Operation Chestnut, 12-19 July 1943

Operation Chestnut (12-19 July 1943) was an unsuccessful attempt by the SAS to disrupt Axis communications in northern Sicily, to support the Allied invasion of Sicily.

The operation involved two ten-man teams. Team ‘Pink’, under Captain Pinckney, was to cut roads and telephone lines in the north-east of Sicily, and cut the Catania-Messina railway line, which ran along the mountainous east coast. Team ‘Brig’, under Captain Bridgeman-Evans, was to attack enemy convoys and HQs near Enna, almost in the centre of the island.

The plans for the operation underwent a series of changes, which disrupted the planning. The first plan was to land both parties by submarine on the north coast of Sicily some time before the invasion. On 17 June the 15th Army Group postponed the mission to D-1, and on 20 June it was cancelled altogether. The plan was then revived on 6 July, this time as the SAS’s first parachute mission.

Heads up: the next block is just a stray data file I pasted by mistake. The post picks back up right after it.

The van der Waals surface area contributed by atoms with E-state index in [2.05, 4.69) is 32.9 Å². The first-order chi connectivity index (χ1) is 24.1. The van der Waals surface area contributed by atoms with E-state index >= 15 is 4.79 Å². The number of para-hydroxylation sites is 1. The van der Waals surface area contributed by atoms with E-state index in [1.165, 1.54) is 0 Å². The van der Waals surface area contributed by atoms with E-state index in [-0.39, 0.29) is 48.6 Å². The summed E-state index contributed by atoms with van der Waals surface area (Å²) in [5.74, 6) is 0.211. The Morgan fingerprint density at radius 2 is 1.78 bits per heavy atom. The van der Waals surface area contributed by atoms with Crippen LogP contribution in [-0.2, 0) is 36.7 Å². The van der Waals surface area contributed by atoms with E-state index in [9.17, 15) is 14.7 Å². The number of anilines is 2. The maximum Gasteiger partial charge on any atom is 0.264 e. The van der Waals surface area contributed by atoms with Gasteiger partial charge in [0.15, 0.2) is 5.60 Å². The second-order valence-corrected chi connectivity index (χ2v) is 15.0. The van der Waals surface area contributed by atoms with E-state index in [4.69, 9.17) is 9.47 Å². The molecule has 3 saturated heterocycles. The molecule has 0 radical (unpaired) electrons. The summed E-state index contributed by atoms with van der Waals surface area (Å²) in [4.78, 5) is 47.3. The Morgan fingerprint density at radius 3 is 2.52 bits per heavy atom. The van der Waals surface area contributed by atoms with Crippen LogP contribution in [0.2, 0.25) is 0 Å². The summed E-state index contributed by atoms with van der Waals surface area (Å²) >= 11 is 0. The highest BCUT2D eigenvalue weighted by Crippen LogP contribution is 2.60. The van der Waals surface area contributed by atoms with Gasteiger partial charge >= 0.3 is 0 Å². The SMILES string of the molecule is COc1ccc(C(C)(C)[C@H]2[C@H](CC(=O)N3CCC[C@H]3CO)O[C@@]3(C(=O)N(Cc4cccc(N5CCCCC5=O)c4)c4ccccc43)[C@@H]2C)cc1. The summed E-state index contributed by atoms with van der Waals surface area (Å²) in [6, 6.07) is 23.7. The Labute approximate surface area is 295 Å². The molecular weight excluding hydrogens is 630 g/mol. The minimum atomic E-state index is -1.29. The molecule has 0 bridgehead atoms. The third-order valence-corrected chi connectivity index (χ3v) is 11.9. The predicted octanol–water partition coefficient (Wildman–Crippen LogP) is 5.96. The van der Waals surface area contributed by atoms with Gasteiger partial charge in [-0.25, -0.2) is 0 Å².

The SAS parties were carried on two Albermarles provided by the 51st Troop Carrier Wing. Neither drop went well. Team ‘Pink’ was scattered across a wide area around Randazzo, and their radios and much of their equipment was damaged in the drop. Team ‘Brig’ dropped too close to urban areas and were detected. Bridgeman-Evans was captured, although managed to escape. One of the two aircraft was lost after the drop, with the loss of Major Geoffrey Appleyard, the former commander of the ‘Small Scale Raiding Force’. 

With their radios lost, neither party was able to get in touch with their base, or with aircraft sent to resupply them. Two Albermarles were sent out on 13 July (Operation Chestnut No.2), but without success. Chestnut No.2 of 14 July was more successful, but a final effort, on 19 July (Chestnut No.4) also ended in failure.

The scattered SAS parties were unable to achieve much on the ground. Most of the SAS troopers managed to escape back to Allied lines, allowing the unit to carry out a detailed post-mortem of the operation. The official report judged that the operation had not been worth the ‘number of men, amount of equipment and planes used’, but that lessons had been learnt.

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How to cite this article: Rickard, J (1 May 2018), Operation Chestnut, 12-19 July 1943 , http://www.historyofwar.org/articles/operation_chestnut.html

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